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>> president francis hollande urged the french to remain vigilant. >> translation: we are not finished being a threat. i urge you to be vigilant. >> reporter: it's a new day, the scars will not go away through. >> translation: it's no longer like before it makes you afraid. you work the whole life through. because of the mad me you leave your house to go shopping to work and don't know if you'll go home. >> translation: what happened is tragic we'll rise up and go back to before. those people will not destroy us. >> reporter: morgan this is the place de la republique and tomorrow this is the beginning of the commemoration mark for the victim on wednesday. they are expecting up to a million people to taped that with some of the leaders of europe david cameron, the prime minister of the u.k. the german chancellor and attorney general
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eric holder, is expected to be here on sunday as well. >> you mentioned a million people there, eric holder a lot of leaders. we know that government officials met in an emergency meeting. what came out of the meeting, what security measures are they going to employ knowing so many will be on the streets of paris? >> well i think essentially they are keeping this ultra high security level which means they have an extra 100,000 police and army in the streets. we walked by the central train station and saw a squad of soldiers patrolling that area. we visibly see it on the street. we talk about the security of the march. they worry that it poses a target and the existing threat. and are calling for extreme vigilance by the public and the
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secretary-general of the national police union said this was not an intelligence problem, the guys disappeared off the radar and the intelligence authorities were not watching them. he said it was an intelligence failure, to use his words. >> vigilance and ultra high security. dana lewis, joining us from paris. >> a radical british cleric receives a life sentence in a u.s. court. abu hamza was found guilty of terrorism charges in a float that killed four people in yemen in 1990. a judge called his actions barbaric and misguided. hamza maintained his innocence to the court. there are reports linking the cleric to one of the paris shooters. in saudi arabia a blogger received the first 50 of 1,000 lashes for insulting islam. he was publicly flogged for 15 minutes on friday. as roxana saberi reports, human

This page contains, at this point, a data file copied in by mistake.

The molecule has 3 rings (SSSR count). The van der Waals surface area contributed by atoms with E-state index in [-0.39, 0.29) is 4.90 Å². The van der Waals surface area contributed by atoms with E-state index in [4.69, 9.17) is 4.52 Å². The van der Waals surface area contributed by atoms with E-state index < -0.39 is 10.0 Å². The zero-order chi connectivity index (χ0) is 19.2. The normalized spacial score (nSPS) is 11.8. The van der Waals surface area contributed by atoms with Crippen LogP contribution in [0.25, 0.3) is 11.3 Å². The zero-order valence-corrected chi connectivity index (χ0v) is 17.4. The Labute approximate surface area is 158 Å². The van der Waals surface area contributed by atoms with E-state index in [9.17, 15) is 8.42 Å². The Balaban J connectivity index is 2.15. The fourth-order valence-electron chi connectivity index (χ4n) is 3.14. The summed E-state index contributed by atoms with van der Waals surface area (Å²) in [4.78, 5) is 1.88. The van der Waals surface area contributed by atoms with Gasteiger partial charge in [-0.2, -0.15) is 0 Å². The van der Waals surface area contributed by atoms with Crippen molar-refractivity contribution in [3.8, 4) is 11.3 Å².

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rights groups are calling for clemency. >> reporter: after tuesday's attack on "charlie hebdo" saudi arabia's official agency recorded a response: a saudi court dismnsed a man to 10 years in prison and 1,000 lashes. the witness told amnesty international the authorities took him to a square in front of a mosque and flogged hymn. the eyewitness said in the blog: saudi arabia enforces a strict version of islamic law. authorities say he was punished for posting articles criticizing religious police. the department condemned the
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punishment and called on the punishment to be cancel. >> amnesty international, which posted the video of his son said more must be kun. -- must be done. >> it's important for more of us as we express outrage for the killings and brutality in france this week to remember that there are people in muslim majority societies attempting to exercise their open freedom of speech and are being cracked down on by their governments, like the government of saudi arabia. >> in iran activists call for the release of another blogger. they say a court sentenced him to death for insulting the prophet on facebook. in an interview with iranian journalists, his wife said because of the posts on facebook, how can they give an innocence to a 30-year-old. >> -- sentence to a 30-year-old. >> he is in prison and sentenced